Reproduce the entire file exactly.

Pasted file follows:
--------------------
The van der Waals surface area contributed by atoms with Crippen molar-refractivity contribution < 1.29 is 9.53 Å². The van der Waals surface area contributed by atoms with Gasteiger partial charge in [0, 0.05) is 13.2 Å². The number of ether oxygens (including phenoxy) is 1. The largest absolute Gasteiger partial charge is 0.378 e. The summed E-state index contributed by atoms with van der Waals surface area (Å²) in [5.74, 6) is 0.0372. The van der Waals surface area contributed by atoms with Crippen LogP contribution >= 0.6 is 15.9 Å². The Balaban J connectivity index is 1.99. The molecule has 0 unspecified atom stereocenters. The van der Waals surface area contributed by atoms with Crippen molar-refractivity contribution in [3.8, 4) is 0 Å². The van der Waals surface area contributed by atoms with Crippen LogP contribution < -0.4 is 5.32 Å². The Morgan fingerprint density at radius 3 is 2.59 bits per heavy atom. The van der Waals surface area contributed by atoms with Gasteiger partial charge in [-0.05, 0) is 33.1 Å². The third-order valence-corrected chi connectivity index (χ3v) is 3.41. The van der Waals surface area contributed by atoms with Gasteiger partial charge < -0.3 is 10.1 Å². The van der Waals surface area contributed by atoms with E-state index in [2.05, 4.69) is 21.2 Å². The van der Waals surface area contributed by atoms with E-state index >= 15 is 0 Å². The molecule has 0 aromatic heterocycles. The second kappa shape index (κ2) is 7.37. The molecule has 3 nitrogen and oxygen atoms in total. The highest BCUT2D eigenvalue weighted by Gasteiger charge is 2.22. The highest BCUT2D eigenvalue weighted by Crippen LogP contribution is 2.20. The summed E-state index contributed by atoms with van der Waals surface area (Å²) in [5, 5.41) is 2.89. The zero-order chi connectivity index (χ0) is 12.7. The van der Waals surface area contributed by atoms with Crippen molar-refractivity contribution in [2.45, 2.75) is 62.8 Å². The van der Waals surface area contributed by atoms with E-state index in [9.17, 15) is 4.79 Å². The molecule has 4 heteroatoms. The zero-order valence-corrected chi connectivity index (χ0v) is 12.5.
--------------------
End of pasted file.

The van der Waals surface area contributed by atoms with Crippen molar-refractivity contribution < 1.29 is 9.53 Å². The van der Waals surface area contributed by atoms with Gasteiger partial charge in [0, 0.05) is 13.2 Å². The number of ether oxygens (including phenoxy) is 1. The largest absolute Gasteiger partial charge is 0.378 e. The summed E-state index contributed by atoms with van der Waals surface area (Å²) in [5.74, 6) is 0.0372. The van der Waals surface area contributed by atoms with Crippen LogP contribution >= 0.6 is 15.9 Å². The Balaban J connectivity index is 1.99. The molecule has 0 unspecified atom stereocenters. The van der Waals surface area contributed by atoms with Crippen molar-refractivity contribution in [3.8, 4) is 0 Å². The van der Waals surface area contributed by atoms with Crippen LogP contribution < -0.4 is 5.32 Å². The Morgan fingerprint density at radius 3 is 2.59 bits per heavy atom. The van der Waals surface area contributed by atoms with Gasteiger partial charge in [-0.05, 0) is 33.1 Å². The third-order valence-corrected chi connectivity index (χ3v) is 3.41. The van der Waals surface area contributed by atoms with Gasteiger partial charge < -0.3 is 10.1 Å². The van der Waals surface area contributed by atoms with E-state index in [2.05, 4.69) is 21.2 Å². The van der Waals surface area contributed by atoms with E-state index >= 15 is 0 Å². The molecule has 0 aromatic heterocycles. The second kappa shape index (κ2) is 7.37. The molecule has 3 nitrogen and oxygen atoms in total. The highest BCUT2D eigenvalue weighted by Gasteiger charge is 2.22. The highest BCUT2D eigenvalue weighted by Crippen LogP contribution is 2.20. The summed E-state index contributed by atoms with van der Waals surface area (Å²) in [5, 5.41) is 2.89. The zero-order chi connectivity index (χ0) is 12.7. The van der Waals surface area contributed by atoms with Crippen molar-refractivity contribution in [2.45, 2.75) is 62.8 Å². The van der Waals surface area contributed by atoms with E-state index in [9.17, 15) is 4.79 Å². The molecule has 4 heteroatoms. The zero-order valence-corrected chi connectivity index (χ0v) is 12.5.